The 11,000-square-foot building, re-envisioned by the Baltimore-based Design Collective, is recognized by the Maryland Historical Trust and sits at 1809 Ashland Avenue, between Wolfe Street and Broadway, where the East Baltimore campus meets the East Baltimore Development Inc.’s New East Side redevelopment project.

Glimpses of the building’s former life remain: Heavy cutaways of the original radiator that once warmed handlebar-mustachioed cops now hang as wall art just inside the main entrance. And at the building’s southeast corner, an attached garage-size structure that serves as flex space for PhD students, interns and bioethics trainees is nicknamed after its original charge: “the carriage house.”

Throughout the year, the Berman Institute offers internships to students—many from the Hopkins Undergraduate Bioethics Society—who assist with the wide variety of research efforts and other projects the entity takes on. Students have participated in work related to challenges in stem cell science, bioethics-related news on the Web and a survey of medical professionalism—or lack thereof—in the television medical dramas Grey’s Anatomy and House, M.D.

In addition, the institute annually hosts visitors from sub-Saharan Africa who have been accepted into the Johns Hopkins–Fogarty African Bioethics Training Program. Based in the Berman Institute, the program brings trainees to Johns Hopkins for six months to complete graduate work in research ethics so that they can apply their enhanced understanding of bioethics at their home institutions.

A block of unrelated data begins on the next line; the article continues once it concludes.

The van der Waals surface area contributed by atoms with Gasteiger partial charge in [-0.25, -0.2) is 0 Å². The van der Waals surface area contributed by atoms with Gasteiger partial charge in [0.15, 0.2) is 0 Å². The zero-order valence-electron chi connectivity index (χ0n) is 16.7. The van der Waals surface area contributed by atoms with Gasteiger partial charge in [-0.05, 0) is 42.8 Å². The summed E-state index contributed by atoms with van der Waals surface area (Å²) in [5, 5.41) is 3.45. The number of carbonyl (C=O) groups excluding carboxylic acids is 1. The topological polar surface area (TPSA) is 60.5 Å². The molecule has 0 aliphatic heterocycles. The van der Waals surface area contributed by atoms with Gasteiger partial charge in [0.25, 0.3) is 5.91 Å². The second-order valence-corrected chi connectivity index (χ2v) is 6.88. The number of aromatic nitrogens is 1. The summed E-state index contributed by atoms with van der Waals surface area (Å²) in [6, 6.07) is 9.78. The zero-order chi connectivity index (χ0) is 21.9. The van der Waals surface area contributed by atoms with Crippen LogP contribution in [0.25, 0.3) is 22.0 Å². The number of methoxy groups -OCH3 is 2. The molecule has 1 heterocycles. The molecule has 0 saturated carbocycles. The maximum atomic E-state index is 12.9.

“Deering Hall will be a great home for bioethics at Hopkins,” said Margaret Moon, the Freeman Family Scholar in Clinical Medical Ethics at the Berman Institute. “The dedicated space will deepen the connections within our own ethics community while establishing a stronger sense of identity for bioethics as an important part of the larger Johns Hopkins universe.”

And just as Deering Hall will be a place that nurtures collaboration and collegiality among faculty and other researchers, so will the rest of the institute’s members be emboldened by a sense of belonging—while also being fueled by a fancy, new espresso maker.

“Sometimes a casual conversation while waiting to make espresso can lead to really helpful and productive results—with either great input or even new formal collaborations being launched,” Regenberg said. “What we have now is a community. We have been able to get to know each other better, and share.”